Young offenders in late Victorian times were much less likely to go on to commit other crimes after serving a sentence in an institution than their counterparts today, new research shows.
A study of the lives of 500 children committed to reformatory or industrial schools over a century ago showed that only 22% re-offended during the rest of their lives after their release. This compares with today's figure of 73% of young people re-offending within a year after release from custody.
Professor Pamela Cox told the British Sociological Association's annual conference in Glasgow on 17 April that among the reasons for the low re-offending rate could be that when the offenders were released they were all put on supervised apprenticeship-type schemes for at least three years.
Professor Cox, of the University of Essex, is working with Professor Barry Godfrey and Dr Zoe Alker, University of Liverpool, and Dr Heather Shore, Leeds Beckett University, on a three-year project to analyse the life courses of offenders aged 7-14 from across the UK who were sentenced to institutions in Merseyside and Cheshire between 1870 and 1910.
Their work is the first historical analysis of re-offending rates for a large group of young people.
Typically the offenders were boys from poor backgrounds or broken homes who had committed relatively minor offences such as petty theft, vagrancy or public disorder, and who were put into industrial and reformatory schools until 16. Upon release some went into apprenticeships such as hat or shoe making, railway work or the military.
Recent digitisation of records made it possible for the first time to carry out a cradle-to-grave study of the experiences of the children passing through the English juvenile reformatory system. The four researchers traced court records, census forms and other information to see their work history, marriages and other life events. The study also tracked the deaths of the young offenders -- some fought and were killed in the first world war.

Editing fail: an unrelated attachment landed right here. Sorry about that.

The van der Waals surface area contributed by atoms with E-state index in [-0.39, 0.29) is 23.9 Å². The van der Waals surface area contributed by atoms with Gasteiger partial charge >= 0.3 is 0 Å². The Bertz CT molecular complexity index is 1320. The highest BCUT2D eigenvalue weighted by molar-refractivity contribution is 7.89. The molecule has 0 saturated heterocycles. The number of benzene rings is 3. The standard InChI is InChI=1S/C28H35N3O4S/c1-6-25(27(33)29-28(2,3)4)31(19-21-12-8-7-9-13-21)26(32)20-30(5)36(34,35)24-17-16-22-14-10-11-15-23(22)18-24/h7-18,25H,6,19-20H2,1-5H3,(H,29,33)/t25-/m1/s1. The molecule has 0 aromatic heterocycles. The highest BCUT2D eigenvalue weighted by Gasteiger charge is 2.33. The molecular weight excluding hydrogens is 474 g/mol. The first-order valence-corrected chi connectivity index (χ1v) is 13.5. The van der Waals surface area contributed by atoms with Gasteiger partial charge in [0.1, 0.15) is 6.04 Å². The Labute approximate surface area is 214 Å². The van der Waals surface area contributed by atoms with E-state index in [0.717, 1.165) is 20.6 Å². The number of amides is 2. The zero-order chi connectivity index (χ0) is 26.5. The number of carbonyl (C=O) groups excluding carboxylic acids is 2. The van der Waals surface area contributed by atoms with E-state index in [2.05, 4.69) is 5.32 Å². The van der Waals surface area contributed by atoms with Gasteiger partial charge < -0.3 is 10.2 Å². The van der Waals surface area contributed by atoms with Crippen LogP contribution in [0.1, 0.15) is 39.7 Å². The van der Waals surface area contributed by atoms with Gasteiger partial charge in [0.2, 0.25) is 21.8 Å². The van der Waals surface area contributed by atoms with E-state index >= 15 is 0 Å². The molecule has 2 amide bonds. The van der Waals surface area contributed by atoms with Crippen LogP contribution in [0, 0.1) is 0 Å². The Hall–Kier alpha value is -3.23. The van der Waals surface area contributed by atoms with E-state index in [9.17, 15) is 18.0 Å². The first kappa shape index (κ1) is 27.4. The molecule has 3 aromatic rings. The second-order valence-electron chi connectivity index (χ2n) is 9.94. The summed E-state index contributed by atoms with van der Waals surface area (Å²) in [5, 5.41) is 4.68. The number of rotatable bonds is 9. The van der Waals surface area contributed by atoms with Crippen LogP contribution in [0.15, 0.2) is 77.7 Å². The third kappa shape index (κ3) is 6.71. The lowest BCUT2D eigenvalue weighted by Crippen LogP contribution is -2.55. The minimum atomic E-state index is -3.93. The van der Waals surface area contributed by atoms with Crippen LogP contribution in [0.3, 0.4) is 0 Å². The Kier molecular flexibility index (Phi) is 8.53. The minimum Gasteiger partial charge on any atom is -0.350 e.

The researchers studied the Stockport Industrial School, the Bradwall Reformatory, and two training ships moored in the Mersey where boys learnt skills to prepare them for the navy. All were run by charities rather than directly by the state.
Professor Cox, who has presented two TV series on servants and shop girls, told the conference: "By the end of the 19th century, thousands of children had passed through a wide range of different homes.
"We still know very little about the practical workings or long-term impacts of the early English juvenile justice system but by using innovative digital methods we have reconstructed the lives, families and neighbourhoods of 500 young offenders.
"For the first time, we followed these children on their journey in and out of reform and though their adulthood and old age. To date, no-one has used historical evidence on this scale to assess the effectiveness of juvenile justice policy and practice.
"We found that the rate of re-offending among the young people coming out of these institutions in Victorian and Edwardian times was dramatically less than it is today.
"This wasn't because it was harder to catch offenders in those days -- we know from other studies that the re-offending rate among adults released from prison during Victorian times was 80%, for example.
"In part at least it seems it is connected with the requirement that all those leaving the industrial and reformatory schools go into some kind of apprenticeship, or into the military. This set them up with a skill and gave them the routine of working that stood them in good stead in the future. Even among the 22% or so who did reoffend, only 6% were persistent criminals."
It could also be partly due to the fact that their crimes were typically less serious than those in young offenders institutions today.
She said that the fact that despite their very similar backgrounds some did well and some re-offended also told the researchers that it was very difficult to predict precisely people's progress in life from their family backgrounds, as some criminologists believed today.
* The industrial and reformatory schools were an early form of children's home, and could offer them a refuge from a violent or poverty-stricken upbringing. The study, entitled 'Young criminal lives: life courses and life chances from 1860' is funded by the Leverhulme Trust.
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